Friday, September 17, 2010

Our little bird who flew away

Eleanor Ruth Glick Miller
b. 6:45 pm July 20, 2010
d. 7:36 pm July 20, 2010

I realized that this blog is sitting lonely and unfinished. I'm posting the text of something I wrote and Craig added to in order to give it some closure.  I don't know how long we'll leave the blog up, but for now it seems like a good thing to complete it.  Some of this might overlap with previous posts since it wasn't written with this use in mind. I wrote the bulk of it two weeks after her birth and death.

We had been trying to get pregnant for almost two years.  By the time we got pregnant with Ellie, I was charting my body temperature every morning and we were on our second round of Clomid, a drug that stimulates ovulation.  I’d gone through a lot of home pregnancy tests in the last while, but that Sunday morning I had a feeling that this time was different.  Sure enough, the test came back positive.  Craig was in the shower, and I was so excited that I couldn’t wait for him to finish his shower, so I stuck my head in the shower and told him that I had something for him to look at. When he saw what it was, he got the biggest smile on his face.

That morning at church I remember feeling a little shocked but mostly excited.  We were sharing a secret that no one else knew.  Mostly, we knew that our life was going to change.  

We were so excited that that afternoon we told my sister, even though it was still very early in the pregnancy.  We just needed someone to share our excitement with.

It was a very easy pregnancy for me. Ellie was very good to me.  The first three months or so I would start to feel a little nauseous if I had an empty stomach, but a little extra snacking took care of that.  I started eating breakfast every morning to help take care of her.

We decided that we wanted to give birth at the Goshen Birth Center, a very homelike natural birthing center.  We also decided to get our prenatal care through Fairhaven OB/GYN.  There are 5 midwives there, and our appointments circulated through them so we would know all 5 of them, so that we would know whoever was on call when I went into labor.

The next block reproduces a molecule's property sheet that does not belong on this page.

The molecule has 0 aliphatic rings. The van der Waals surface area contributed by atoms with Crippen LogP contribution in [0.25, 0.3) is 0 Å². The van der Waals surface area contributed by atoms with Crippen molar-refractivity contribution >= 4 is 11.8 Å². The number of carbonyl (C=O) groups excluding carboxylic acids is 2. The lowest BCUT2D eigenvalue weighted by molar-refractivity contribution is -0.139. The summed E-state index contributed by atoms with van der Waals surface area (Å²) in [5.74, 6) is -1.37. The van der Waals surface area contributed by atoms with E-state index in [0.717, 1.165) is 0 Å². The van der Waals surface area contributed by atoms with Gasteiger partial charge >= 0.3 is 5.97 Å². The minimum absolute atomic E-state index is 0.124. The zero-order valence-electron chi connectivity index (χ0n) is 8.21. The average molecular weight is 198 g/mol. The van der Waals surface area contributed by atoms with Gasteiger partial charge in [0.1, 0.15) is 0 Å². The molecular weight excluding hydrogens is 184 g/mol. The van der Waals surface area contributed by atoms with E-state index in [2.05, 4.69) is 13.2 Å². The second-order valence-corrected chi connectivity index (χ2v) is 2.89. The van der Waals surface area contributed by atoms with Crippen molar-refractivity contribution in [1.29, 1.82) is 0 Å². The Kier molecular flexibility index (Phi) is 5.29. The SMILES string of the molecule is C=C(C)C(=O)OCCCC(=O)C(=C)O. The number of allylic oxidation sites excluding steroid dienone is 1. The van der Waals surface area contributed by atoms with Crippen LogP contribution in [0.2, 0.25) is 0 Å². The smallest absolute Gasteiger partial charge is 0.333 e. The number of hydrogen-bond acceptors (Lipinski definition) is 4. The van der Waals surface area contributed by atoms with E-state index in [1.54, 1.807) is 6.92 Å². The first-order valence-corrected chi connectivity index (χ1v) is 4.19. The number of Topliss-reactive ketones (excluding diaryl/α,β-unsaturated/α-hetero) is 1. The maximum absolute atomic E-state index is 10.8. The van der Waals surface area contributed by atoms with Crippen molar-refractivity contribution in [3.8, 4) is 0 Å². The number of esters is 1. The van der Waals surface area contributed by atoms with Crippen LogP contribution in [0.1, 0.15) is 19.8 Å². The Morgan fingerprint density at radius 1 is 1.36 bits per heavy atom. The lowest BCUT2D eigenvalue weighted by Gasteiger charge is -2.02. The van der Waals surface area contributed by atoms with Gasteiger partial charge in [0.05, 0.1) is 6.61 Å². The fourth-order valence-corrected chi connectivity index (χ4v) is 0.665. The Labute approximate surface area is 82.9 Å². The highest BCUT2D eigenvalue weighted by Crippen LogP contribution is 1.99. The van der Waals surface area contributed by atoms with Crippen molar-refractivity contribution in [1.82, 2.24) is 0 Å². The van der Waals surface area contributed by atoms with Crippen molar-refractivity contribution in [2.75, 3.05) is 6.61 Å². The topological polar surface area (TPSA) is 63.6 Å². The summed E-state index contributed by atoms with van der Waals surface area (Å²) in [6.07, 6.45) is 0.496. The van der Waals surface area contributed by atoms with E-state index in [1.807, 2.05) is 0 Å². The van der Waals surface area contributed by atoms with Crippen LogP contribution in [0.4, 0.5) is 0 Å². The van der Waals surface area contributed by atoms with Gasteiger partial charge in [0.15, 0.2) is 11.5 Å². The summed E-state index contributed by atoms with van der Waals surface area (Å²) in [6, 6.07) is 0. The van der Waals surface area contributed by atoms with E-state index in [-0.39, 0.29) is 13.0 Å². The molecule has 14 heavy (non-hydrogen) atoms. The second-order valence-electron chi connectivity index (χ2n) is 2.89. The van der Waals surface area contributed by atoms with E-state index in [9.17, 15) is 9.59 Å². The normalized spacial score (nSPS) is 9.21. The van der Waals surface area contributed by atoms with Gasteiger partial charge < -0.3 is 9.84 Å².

At our first appointment, we went over some general information stuff.  Then Nancy said that we would try to listen to the baby’s heartbeat, although it was still very early, so we shouldn’t be surprised if we didn’t hear anything.  She put ultrasound gel on my abdomen and got out the dopplar, and after a few seconds of moving it around, there was our baby’s heartbeat, loud and strong.  It was really an incredible moment.  The heartbeat was so fast, it sounded like a horse galloping.

I knew that I wanted to find what gender our baby was.  Our 20 week anatomy ultrasound was also incredible, to see our baby for the first time.  And she seemed perfect.  All of her measurements looked very good.  And we found out that she was girl.  

We started thinking about names.  We knew that we wanted her middle name to be Ruth, to honor my dad’s mother and Craig’s mother’s mother, both of whom were named Ruth.  Over time, we narrowed first names down to Eleanor and Fiona.  Craig leaned toward Eleanor, and we started calling her our little Ellie.

We spent a lot of time cuddling together on the couch, Craig with his hand on my growing belly.

The first time he felt her move was a Saturday night as he was getting ready to go out the door to indoor Ultimate.  I was reading a book with it resting on my belly.  The book jumped a little.  I made him come back and sure enough, after a few seconds she kicked again, and Craig felt his daughter’s movements for the first time.

Later in pregnancy Craig read a book to her every night--usually Fox in Socks by Dr. Seuss.  She definitely knew her daddy’s voice.  She would kick or squirm, or press up against his cheek where it rested on my belly.